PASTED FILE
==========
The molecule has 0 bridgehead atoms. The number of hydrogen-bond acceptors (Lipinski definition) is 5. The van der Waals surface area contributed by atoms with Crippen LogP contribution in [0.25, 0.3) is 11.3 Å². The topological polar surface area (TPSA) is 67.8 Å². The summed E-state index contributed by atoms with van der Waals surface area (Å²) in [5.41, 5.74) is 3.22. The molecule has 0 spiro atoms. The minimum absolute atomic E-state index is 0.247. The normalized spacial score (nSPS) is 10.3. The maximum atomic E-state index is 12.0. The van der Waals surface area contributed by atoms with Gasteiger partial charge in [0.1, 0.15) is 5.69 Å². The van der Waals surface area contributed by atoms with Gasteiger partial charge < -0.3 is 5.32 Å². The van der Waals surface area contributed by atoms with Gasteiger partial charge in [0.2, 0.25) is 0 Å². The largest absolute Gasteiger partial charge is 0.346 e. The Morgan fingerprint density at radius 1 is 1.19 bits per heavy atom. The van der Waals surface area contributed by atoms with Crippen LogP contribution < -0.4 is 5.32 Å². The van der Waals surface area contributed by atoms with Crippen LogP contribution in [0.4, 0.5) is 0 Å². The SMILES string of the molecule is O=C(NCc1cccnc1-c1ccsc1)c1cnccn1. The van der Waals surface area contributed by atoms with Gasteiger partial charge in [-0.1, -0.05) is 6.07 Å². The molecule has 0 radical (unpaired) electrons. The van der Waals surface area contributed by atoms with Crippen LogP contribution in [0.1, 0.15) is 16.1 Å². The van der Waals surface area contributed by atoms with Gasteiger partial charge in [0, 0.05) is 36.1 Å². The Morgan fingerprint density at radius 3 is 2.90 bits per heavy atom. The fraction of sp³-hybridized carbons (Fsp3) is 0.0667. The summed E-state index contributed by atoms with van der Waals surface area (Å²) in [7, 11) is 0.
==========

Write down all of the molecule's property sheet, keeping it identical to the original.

The molecule has 0 bridgehead atoms. The number of hydrogen-bond acceptors (Lipinski definition) is 5. The van der Waals surface area contributed by atoms with Crippen LogP contribution in [0.25, 0.3) is 11.3 Å². The topological polar surface area (TPSA) is 67.8 Å². The summed E-state index contributed by atoms with van der Waals surface area (Å²) in [5.41, 5.74) is 3.22. The molecule has 0 spiro atoms. The minimum absolute atomic E-state index is 0.247. The normalized spacial score (nSPS) is 10.3. The maximum atomic E-state index is 12.0. The van der Waals surface area contributed by atoms with Gasteiger partial charge in [0.1, 0.15) is 5.69 Å². The van der Waals surface area contributed by atoms with Gasteiger partial charge < -0.3 is 5.32 Å². The van der Waals surface area contributed by atoms with Gasteiger partial charge in [0.2, 0.25) is 0 Å². The largest absolute Gasteiger partial charge is 0.346 e. The Morgan fingerprint density at radius 1 is 1.19 bits per heavy atom. The van der Waals surface area contributed by atoms with Crippen LogP contribution < -0.4 is 5.32 Å². The van der Waals surface area contributed by atoms with Crippen LogP contribution in [0.4, 0.5) is 0 Å². The SMILES string of the molecule is O=C(NCc1cccnc1-c1ccsc1)c1cnccn1. The van der Waals surface area contributed by atoms with Gasteiger partial charge in [-0.1, -0.05) is 6.07 Å². The molecule has 0 radical (unpaired) electrons. The van der Waals surface area contributed by atoms with Crippen LogP contribution in [0.1, 0.15) is 16.1 Å². The van der Waals surface area contributed by atoms with Gasteiger partial charge in [0, 0.05) is 36.1 Å². The Morgan fingerprint density at radius 3 is 2.90 bits per heavy atom. The fraction of sp³-hybridized carbons (Fsp3) is 0.0667. The summed E-state index contributed by atoms with van der Waals surface area (Å²) in [7, 11) is 0.